Now for the gross news. I have to have a blood transfusion. My red blood cell count and my platelets are too low as a result from ICE chemo. My white blood cells are normal because of an injection that I received after chemo (Neulasta), but if they were too low then I would be neutropenic and have to be hospitalized. Chemo affects everyone differently and when I had the other chemo (from Oct 07-March 08 ABVD) my white bloods cells definitely took a hit, but my red blood cells and platelets were okay. Now that I am getting a new cocktail, ICE, my red blood cells and platelets are taking the hit. Your red blood cells deliver oxygen through your blood and your platelets help coagulate your blood when you bleed openly. Having low counts of both of these means that I am very fatigued, get out of breath very easily, and can’t function at a semi normal rate. I have to walk slow. I can’t go up some stairts without laying down right afterwards. You basically feel like anything that you are going to do will make you pass out and God forbid if I accidently get a cut, I could bleed to death. FUN! So, in order to make this right. I will have my first ever blood transfusion tomorrow to increase my counts. The whole thing is suppose to take 5 hours and I am a little freaked out about it. There is something creepy about getting blood put into my veins. My nurse at VA Oncology told me that I need to get over it because that will be happening a lot when I undergo transplant. I swear this just gets better and better. In the meantime, I will contiue to be a little grossed out. This vampire will be taking pictures tomorrow to capture this bloody experience. Perfect timing for Halloween!

Are we done yet?

Chemo Sucks!

Chemo Sucks!

I am really f******* sick of chemo. Over it. Done. I had my third round of ICE chemotherapy in the hospital last week. A big thank you to everyone who came to visit me (Barbara, Crystal, Katina, Katie, Allie, Pete, Malcom, Amy, Cat, Candis, Von, Shelly, and Charmel). As most of you know, I am usually pretty coherent the first and second day of chemo, but when the third day hits, its all out hell. I want to take this moment to thank Pete & Malcom for coming to visit me on the third day. Having both of you talk to me while I lay in the hospital bed completely fatigue and wanting to puke my guts out really comforted me. I can never truly articulate how thankful I am to have you both in my life. I also need to take a moment and thank the nurses at the hospital. Caprice, Mary Ann, Sally, and Bricky, you are my angels and I could not fight this fight without you. Please know that you are all amazing and I will never forget the love and support that you ladies have shown me.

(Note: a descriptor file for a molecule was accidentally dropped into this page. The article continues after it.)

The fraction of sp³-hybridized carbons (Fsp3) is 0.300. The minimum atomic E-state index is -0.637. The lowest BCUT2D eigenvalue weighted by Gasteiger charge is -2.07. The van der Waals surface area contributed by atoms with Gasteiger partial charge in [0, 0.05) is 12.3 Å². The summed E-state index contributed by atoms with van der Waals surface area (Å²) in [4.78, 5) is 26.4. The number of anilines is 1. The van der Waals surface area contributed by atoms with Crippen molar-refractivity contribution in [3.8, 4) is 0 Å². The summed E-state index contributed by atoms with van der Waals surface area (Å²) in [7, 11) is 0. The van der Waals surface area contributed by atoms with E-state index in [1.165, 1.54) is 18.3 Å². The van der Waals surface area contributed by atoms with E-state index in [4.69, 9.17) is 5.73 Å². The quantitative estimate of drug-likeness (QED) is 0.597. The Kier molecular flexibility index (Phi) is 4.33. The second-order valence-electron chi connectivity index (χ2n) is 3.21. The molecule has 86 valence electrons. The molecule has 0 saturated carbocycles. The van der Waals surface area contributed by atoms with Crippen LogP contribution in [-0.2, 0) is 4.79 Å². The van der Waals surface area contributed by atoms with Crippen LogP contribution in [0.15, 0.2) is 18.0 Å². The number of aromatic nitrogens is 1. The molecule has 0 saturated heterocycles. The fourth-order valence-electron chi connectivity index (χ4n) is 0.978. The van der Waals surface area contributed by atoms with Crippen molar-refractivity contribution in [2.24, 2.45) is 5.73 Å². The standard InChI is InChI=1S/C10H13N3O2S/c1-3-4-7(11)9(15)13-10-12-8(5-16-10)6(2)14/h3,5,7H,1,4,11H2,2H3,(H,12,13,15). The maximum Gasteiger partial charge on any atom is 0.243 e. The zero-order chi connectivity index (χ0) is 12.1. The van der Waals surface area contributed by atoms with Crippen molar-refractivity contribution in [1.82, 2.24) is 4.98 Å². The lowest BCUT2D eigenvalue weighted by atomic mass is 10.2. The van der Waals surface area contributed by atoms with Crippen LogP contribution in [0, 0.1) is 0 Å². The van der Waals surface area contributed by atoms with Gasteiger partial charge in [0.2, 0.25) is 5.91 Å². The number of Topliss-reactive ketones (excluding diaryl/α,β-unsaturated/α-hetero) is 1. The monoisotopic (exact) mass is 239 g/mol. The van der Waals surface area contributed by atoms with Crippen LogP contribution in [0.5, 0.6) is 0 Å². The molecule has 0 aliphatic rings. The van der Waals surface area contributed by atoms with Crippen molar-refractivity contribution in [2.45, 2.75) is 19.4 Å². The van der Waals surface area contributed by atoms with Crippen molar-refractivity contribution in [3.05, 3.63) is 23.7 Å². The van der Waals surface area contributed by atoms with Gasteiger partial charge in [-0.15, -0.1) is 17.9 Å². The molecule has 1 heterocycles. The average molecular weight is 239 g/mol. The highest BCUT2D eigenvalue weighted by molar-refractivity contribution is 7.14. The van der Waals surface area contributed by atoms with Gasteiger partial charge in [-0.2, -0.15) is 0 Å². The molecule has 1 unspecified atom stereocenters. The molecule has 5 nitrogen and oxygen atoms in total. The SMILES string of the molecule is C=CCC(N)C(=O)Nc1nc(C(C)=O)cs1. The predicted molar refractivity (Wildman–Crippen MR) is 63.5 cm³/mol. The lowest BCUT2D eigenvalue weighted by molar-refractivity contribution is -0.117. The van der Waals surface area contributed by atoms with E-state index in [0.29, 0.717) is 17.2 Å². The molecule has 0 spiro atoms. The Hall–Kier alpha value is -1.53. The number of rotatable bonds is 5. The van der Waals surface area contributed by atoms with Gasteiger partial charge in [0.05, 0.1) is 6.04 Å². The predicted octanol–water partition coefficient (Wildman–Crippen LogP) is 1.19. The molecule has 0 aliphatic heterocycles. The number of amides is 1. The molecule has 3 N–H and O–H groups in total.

Today is a week out from chemo. I am not feeling good, but I am determined to get back up to speed. On the third day of ICE chemo, there was a concern for my blood counts. My red blood cells were dropping and they were going to give me a blood transfusion. They decided to give me an injection of Procrit to boost my red blood cells. I ended up being discarded very late Thursday night from the hospital. Side effects from chemo this time were different. I was completely sick and had to take a lot of anti-nausea medications. I am not going to lie to you, but its been a nightmare. Right now, everyday is a challenge. I take steps to see what my body is capable of, but sometimes the risks involve passing out. I know that I this is a slow process and I will get better soon. I just have to be patient (one of my strong qualities. 🙂

Thank you for all of your comments, phone calls, and texts. I love you all!